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Policy: Environment & Energy

Learning a conservation lesson from Africa

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Opinion,Ron Arnold,Columnists,Africa,Energy and Environment

Federal death squads have killed the first 26 barred owls facing shotguns in a “removal experiment” to help the threatened Northern spotted owl, victim of natural migration, habitat competition, interbreeding and the forces of evolutionary change.

Many are fond of the barred “hoot owl” species for its haunting call and its stellar performance as rodent control in suburban neighborhoods, places it likes better than old-growth forests.

U.S. Fish and Wildlife Service’s gun-toting predators plan to shoot hundreds more of the robust barred owls in 2014, blaming global warming for disrupting their migratory patterns.

This wretched USFWS campaign stands in stark contrast to the species conservation that independent scientist Rob Roy Ramey found in Africa. After five weeks of elephant research in Namibia, the Colorado-based expert took his wife and two daughters for a three-week holiday -- a no-guide, drive-the-Land-Cruiser-yourself, camp-out-in-the-rain tour of Tanzania's Ngorongoro Crater, Serengeti National Park and other legendary landscapes.

The Rameys ended up on the coast in Pangani, a little tropical town fringed by coconut trees. Daughter Eva had studied abroad at the Maziwe Island Marine Protected Area, some six miles southeast in the Indian Ocean.

Eva told the family how local people are protecting the Maziwe reef, which was declared a no-use zone in 1994 and then neglected with no protection from fishermen who used dynamite to fish. Maziwe Island was larger then, with a tree cover that fishermen cut for firewood, gradually promoting erosion. Now it is essentially a sand bar with a large surrounding coral reef. The island is mostly underwater at high tide, which threatens to submerge green turtle nests on the beaches and rot the eggs.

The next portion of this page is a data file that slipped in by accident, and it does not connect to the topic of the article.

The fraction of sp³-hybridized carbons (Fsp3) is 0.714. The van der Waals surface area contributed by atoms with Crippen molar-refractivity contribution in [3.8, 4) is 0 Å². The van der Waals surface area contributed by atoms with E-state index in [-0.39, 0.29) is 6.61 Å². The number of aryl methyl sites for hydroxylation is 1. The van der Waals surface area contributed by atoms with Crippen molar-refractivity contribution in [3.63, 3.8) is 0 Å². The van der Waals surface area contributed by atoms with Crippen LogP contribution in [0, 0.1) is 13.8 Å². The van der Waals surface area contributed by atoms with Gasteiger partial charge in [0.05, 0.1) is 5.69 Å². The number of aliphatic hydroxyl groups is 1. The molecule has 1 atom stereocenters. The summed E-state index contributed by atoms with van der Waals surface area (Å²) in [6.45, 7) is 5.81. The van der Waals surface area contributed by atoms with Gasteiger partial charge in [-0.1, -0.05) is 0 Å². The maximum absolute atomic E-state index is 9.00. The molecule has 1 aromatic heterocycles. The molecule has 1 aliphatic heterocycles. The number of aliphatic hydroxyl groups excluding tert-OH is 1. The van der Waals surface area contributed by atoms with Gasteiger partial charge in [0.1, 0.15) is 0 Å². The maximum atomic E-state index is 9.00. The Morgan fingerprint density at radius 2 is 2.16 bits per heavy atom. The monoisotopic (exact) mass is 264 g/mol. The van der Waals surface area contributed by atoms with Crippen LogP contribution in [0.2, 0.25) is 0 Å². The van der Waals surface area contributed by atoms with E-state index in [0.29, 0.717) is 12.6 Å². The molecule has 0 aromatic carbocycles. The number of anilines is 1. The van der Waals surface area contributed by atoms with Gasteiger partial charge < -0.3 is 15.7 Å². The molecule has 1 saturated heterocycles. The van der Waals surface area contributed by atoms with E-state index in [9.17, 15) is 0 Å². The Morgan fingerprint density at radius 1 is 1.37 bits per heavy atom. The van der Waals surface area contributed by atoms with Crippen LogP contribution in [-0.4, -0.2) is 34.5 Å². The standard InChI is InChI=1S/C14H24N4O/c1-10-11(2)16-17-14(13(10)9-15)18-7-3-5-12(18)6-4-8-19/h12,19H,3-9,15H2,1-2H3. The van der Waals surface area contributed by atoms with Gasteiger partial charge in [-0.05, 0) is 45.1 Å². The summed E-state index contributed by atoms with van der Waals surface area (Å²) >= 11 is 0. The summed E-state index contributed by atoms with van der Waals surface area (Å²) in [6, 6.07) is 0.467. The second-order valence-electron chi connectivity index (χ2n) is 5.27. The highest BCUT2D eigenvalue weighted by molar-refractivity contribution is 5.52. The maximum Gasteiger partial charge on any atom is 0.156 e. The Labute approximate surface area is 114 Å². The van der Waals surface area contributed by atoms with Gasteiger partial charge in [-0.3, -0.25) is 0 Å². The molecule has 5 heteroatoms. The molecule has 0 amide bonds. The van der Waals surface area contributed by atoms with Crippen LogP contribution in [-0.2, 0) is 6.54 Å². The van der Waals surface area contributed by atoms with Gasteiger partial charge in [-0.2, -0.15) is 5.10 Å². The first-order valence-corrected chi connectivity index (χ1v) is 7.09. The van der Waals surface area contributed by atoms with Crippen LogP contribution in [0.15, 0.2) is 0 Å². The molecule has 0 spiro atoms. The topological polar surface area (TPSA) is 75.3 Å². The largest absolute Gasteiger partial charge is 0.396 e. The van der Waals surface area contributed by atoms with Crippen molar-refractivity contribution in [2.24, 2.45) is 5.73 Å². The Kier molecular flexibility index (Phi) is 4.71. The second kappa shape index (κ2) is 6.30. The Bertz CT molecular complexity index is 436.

Big government would have fined and jailed the fishermen and destroyed their boats. Small businesses in Pangani and along nearby Ushongo Beach had a better idea: Educate the fishermen and hire them to protect the island and its reef — no fishing and no dropping anchor on the coral.

Resort owners and diving guides in Pangani and Ushongo Beach came together in a group called Warafiki wa Maziwe (Friends of Maziwe), convened by the local Dorobo Fund. The business owners collect a small fee from tourists, which goes to reimburse resident fisherman for patrolling the reef and for not fishing there — the Tanzanian government gave the fishermen authority to patrol, but no funding.

The Rameys went on a snorkeling tour to Maziwe Island in a wooden boat with a 15-horsepower motor in six-foot swells, guided by Wim van den Bergh and Kerstin Erler of Kasa Divers, who have been the driving force behind Friends of Maziwe in recent years.

Wim and Kerstin told the Rameys about their green turtle conservation program, run with the Ushongo village community and four locally trained turtle conservation officers from Ushongo. The four find turtle nests on Maziwe’s beaches and relocate them to two dedicated areas on Ushongo Beach, where the eggs can hatch and young can scramble safely to the surf. Their Adopt-A-Turtle program raises money to pay for the boat and fuel to ferry turtle eggs to Ushongo and help with Maziwe patrol costs.

The couple explained how Ushongo volunteers chase away 5-foot monitor lizards, mongooses, termites and feral dogs that raid transplanted turtle nests and shoo off other predators including ghost crabs, crows and gulls that prey on the hatchlings as they emerge from the nest.

Rob Ramey told me by email, “For me, the real fascination was this example of a voluntary, private sector conservation effort at work. I became more and more fascinated as we talked along the way there and back. Here were people in the private sector, passionate about conservation, stepping up to the plate and giving their fullest to fund the effort and work with the local community to bring about positive change.

“In contrast, our government, and this administration in particular, has slipped into a command and control mentality, devaluing voluntary, private conservation.”

He added, “We in America sorely need to import and embrace some of these fresh, innovative attitudes toward conservation here in Africa.”

May the New Year belong to such as you, Rob Roy Ramey.

Ron Arnold, a Washington Examiner columnist, is executive vice president of the Center for the Defense of Free Enterprise.
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Ron Arnold

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The Washington Examiner